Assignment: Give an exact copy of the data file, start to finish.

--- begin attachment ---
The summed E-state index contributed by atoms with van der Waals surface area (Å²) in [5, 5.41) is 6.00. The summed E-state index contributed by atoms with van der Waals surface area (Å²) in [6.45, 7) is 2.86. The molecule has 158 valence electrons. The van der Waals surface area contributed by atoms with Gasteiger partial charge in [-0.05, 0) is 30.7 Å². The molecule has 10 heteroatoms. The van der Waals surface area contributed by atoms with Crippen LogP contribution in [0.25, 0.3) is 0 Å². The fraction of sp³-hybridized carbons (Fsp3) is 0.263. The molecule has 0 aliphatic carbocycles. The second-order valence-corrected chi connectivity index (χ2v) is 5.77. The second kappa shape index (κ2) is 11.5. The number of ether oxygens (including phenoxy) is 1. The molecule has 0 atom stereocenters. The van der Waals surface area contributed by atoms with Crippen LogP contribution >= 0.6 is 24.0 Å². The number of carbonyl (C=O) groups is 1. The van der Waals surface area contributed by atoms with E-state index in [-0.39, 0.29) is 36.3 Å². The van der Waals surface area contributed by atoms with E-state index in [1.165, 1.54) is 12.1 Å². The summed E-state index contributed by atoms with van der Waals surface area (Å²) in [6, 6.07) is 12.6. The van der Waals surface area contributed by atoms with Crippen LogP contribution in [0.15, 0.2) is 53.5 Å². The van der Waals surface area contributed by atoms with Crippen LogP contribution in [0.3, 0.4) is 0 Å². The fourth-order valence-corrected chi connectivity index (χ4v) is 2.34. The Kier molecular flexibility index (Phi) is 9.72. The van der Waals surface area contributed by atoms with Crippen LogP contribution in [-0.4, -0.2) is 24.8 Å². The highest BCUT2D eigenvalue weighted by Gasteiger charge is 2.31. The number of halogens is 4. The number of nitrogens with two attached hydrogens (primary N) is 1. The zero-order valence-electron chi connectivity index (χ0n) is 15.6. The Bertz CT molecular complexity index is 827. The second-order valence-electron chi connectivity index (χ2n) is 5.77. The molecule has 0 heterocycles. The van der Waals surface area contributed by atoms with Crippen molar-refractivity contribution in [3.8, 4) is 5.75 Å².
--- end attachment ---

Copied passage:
The summed E-state index contributed by atoms with van der Waals surface area (Å²) in [5, 5.41) is 6.00. The summed E-state index contributed by atoms with van der Waals surface area (Å²) in [6.45, 7) is 2.86. The molecule has 158 valence electrons. The van der Waals surface area contributed by atoms with Gasteiger partial charge in [-0.05, 0) is 30.7 Å². The molecule has 10 heteroatoms. The van der Waals surface area contributed by atoms with Crippen LogP contribution in [0.25, 0.3) is 0 Å². The fraction of sp³-hybridized carbons (Fsp3) is 0.263. The molecule has 0 aliphatic carbocycles. The second-order valence-corrected chi connectivity index (χ2v) is 5.77. The second kappa shape index (κ2) is 11.5. The number of ether oxygens (including phenoxy) is 1. The molecule has 0 atom stereocenters. The van der Waals surface area contributed by atoms with Crippen LogP contribution >= 0.6 is 24.0 Å². The number of carbonyl (C=O) groups is 1. The van der Waals surface area contributed by atoms with E-state index in [-0.39, 0.29) is 36.3 Å². The van der Waals surface area contributed by atoms with E-state index in [1.165, 1.54) is 12.1 Å². The summed E-state index contributed by atoms with van der Waals surface area (Å²) in [6, 6.07) is 12.6. The van der Waals surface area contributed by atoms with Crippen LogP contribution in [0.15, 0.2) is 53.5 Å². The van der Waals surface area contributed by atoms with Crippen LogP contribution in [0.3, 0.4) is 0 Å². The fourth-order valence-corrected chi connectivity index (χ4v) is 2.34. The Kier molecular flexibility index (Phi) is 9.72. The van der Waals surface area contributed by atoms with Crippen LogP contribution in [-0.4, -0.2) is 24.8 Å². The highest BCUT2D eigenvalue weighted by Gasteiger charge is 2.31. The number of halogens is 4. The number of nitrogens with two attached hydrogens (primary N) is 1. The zero-order valence-electron chi connectivity index (χ0n) is 15.6. The Bertz CT molecular complexity index is 827. The second-order valence-electron chi connectivity index (χ2n) is 5.77. The molecule has 0 heterocycles. The van der Waals surface area contributed by atoms with Crippen molar-refractivity contribution in [3.8, 4) is 5.75 Å².